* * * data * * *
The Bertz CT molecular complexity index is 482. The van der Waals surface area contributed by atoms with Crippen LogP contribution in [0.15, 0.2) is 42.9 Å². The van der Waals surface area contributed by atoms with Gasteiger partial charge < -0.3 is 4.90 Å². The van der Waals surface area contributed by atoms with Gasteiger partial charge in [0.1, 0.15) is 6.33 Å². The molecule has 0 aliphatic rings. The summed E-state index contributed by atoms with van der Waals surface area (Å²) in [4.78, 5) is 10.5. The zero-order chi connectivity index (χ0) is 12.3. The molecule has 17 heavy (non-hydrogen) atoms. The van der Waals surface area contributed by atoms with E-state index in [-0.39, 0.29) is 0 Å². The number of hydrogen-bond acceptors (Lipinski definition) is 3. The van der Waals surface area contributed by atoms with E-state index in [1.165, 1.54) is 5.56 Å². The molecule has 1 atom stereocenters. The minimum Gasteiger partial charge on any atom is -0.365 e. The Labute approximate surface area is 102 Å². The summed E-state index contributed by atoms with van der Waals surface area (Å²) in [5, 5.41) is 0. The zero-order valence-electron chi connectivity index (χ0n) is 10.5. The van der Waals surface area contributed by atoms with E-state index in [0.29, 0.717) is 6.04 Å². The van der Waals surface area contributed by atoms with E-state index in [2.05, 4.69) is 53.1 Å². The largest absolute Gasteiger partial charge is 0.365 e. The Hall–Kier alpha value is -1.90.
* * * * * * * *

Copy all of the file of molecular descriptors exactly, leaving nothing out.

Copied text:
The Bertz CT molecular complexity index is 482. The van der Waals surface area contributed by atoms with Crippen LogP contribution in [0.15, 0.2) is 42.9 Å². The van der Waals surface area contributed by atoms with Gasteiger partial charge < -0.3 is 4.90 Å². The van der Waals surface area contributed by atoms with Gasteiger partial charge in [0.1, 0.15) is 6.33 Å². The molecule has 0 aliphatic rings. The summed E-state index contributed by atoms with van der Waals surface area (Å²) in [4.78, 5) is 10.5. The zero-order chi connectivity index (χ0) is 12.3. The molecule has 17 heavy (non-hydrogen) atoms. The van der Waals surface area contributed by atoms with E-state index in [-0.39, 0.29) is 0 Å². The number of hydrogen-bond acceptors (Lipinski definition) is 3. The van der Waals surface area contributed by atoms with E-state index in [1.165, 1.54) is 5.56 Å². The molecule has 1 atom stereocenters. The minimum Gasteiger partial charge on any atom is -0.365 e. The Labute approximate surface area is 102 Å². The summed E-state index contributed by atoms with van der Waals surface area (Å²) in [5, 5.41) is 0. The zero-order valence-electron chi connectivity index (χ0n) is 10.5. The van der Waals surface area contributed by atoms with E-state index in [0.29, 0.717) is 6.04 Å². The van der Waals surface area contributed by atoms with E-state index in [2.05, 4.69) is 53.1 Å². The largest absolute Gasteiger partial charge is 0.365 e. The Hall–Kier alpha value is -1.90.